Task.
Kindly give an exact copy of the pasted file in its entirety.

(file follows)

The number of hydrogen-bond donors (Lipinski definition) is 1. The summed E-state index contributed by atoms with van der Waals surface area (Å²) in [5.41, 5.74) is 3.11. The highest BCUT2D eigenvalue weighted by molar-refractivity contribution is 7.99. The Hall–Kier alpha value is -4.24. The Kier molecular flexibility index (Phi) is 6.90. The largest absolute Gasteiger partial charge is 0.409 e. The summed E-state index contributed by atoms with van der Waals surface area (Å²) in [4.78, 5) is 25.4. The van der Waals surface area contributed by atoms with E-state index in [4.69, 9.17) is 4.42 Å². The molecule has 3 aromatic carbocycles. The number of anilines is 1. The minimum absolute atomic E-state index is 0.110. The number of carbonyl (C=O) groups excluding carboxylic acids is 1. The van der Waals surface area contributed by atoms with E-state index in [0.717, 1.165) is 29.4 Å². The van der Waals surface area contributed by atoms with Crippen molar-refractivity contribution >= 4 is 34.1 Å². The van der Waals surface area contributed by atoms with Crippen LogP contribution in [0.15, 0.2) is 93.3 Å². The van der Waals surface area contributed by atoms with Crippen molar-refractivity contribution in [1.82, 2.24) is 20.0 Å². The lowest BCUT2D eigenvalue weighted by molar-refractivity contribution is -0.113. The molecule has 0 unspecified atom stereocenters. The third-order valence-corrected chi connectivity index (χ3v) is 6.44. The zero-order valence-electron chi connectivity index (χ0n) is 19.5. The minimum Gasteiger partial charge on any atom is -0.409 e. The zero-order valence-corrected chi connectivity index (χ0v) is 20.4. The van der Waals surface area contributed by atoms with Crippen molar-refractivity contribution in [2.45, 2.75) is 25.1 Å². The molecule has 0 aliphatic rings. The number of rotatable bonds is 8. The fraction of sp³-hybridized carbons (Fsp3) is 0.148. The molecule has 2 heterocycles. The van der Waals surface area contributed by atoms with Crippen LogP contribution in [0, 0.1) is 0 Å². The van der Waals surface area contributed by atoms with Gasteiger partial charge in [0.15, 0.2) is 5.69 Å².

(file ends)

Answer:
The number of hydrogen-bond donors (Lipinski definition) is 1. The summed E-state index contributed by atoms with van der Waals surface area (Å²) in [5.41, 5.74) is 3.11. The highest BCUT2D eigenvalue weighted by molar-refractivity contribution is 7.99. The Hall–Kier alpha value is -4.24. The Kier molecular flexibility index (Phi) is 6.90. The largest absolute Gasteiger partial charge is 0.409 e. The summed E-state index contributed by atoms with van der Waals surface area (Å²) in [4.78, 5) is 25.4. The van der Waals surface area contributed by atoms with E-state index in [4.69, 9.17) is 4.42 Å². The molecule has 3 aromatic carbocycles. The number of anilines is 1. The minimum absolute atomic E-state index is 0.110. The number of carbonyl (C=O) groups excluding carboxylic acids is 1. The van der Waals surface area contributed by atoms with E-state index in [0.717, 1.165) is 29.4 Å². The van der Waals surface area contributed by atoms with Crippen molar-refractivity contribution >= 4 is 34.1 Å². The van der Waals surface area contributed by atoms with Crippen LogP contribution in [0.15, 0.2) is 93.3 Å². The van der Waals surface area contributed by atoms with Crippen molar-refractivity contribution in [1.82, 2.24) is 20.0 Å². The lowest BCUT2D eigenvalue weighted by molar-refractivity contribution is -0.113. The molecule has 0 unspecified atom stereocenters. The third-order valence-corrected chi connectivity index (χ3v) is 6.44. The zero-order valence-electron chi connectivity index (χ0n) is 19.5. The minimum Gasteiger partial charge on any atom is -0.409 e. The zero-order valence-corrected chi connectivity index (χ0v) is 20.4. The van der Waals surface area contributed by atoms with Crippen molar-refractivity contribution in [2.45, 2.75) is 25.1 Å². The molecule has 0 aliphatic rings. The number of rotatable bonds is 8. The fraction of sp³-hybridized carbons (Fsp3) is 0.148. The molecule has 2 heterocycles. The van der Waals surface area contributed by atoms with Crippen LogP contribution in [0, 0.1) is 0 Å². The van der Waals surface area contributed by atoms with Gasteiger partial charge in [0.15, 0.2) is 5.69 Å².